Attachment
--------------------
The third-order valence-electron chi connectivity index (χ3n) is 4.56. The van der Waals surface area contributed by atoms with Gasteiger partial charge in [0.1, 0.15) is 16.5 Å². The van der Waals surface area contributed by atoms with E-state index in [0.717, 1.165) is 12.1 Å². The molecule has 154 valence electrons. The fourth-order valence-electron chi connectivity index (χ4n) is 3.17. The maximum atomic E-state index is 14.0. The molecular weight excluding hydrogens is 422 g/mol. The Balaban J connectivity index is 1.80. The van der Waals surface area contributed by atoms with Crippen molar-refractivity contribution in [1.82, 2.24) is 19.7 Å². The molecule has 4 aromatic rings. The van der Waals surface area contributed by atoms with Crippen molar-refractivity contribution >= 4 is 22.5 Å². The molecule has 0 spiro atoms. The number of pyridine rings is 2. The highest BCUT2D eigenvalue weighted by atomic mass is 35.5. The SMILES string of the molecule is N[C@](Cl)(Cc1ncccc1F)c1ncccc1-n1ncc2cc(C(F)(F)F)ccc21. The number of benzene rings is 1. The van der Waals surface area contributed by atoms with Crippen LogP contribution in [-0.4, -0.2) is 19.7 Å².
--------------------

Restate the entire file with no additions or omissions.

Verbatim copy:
The third-order valence-electron chi connectivity index (χ3n) is 4.56. The van der Waals surface area contributed by atoms with Gasteiger partial charge in [0.1, 0.15) is 16.5 Å². The van der Waals surface area contributed by atoms with E-state index in [0.717, 1.165) is 12.1 Å². The molecule has 154 valence electrons. The fourth-order valence-electron chi connectivity index (χ4n) is 3.17. The maximum atomic E-state index is 14.0. The molecular weight excluding hydrogens is 422 g/mol. The Balaban J connectivity index is 1.80. The van der Waals surface area contributed by atoms with Crippen molar-refractivity contribution in [1.82, 2.24) is 19.7 Å². The molecule has 4 aromatic rings. The van der Waals surface area contributed by atoms with Crippen molar-refractivity contribution >= 4 is 22.5 Å². The molecule has 0 spiro atoms. The number of pyridine rings is 2. The highest BCUT2D eigenvalue weighted by atomic mass is 35.5. The SMILES string of the molecule is N[C@](Cl)(Cc1ncccc1F)c1ncccc1-n1ncc2cc(C(F)(F)F)ccc21. The number of benzene rings is 1. The van der Waals surface area contributed by atoms with Crippen LogP contribution in [-0.4, -0.2) is 19.7 Å².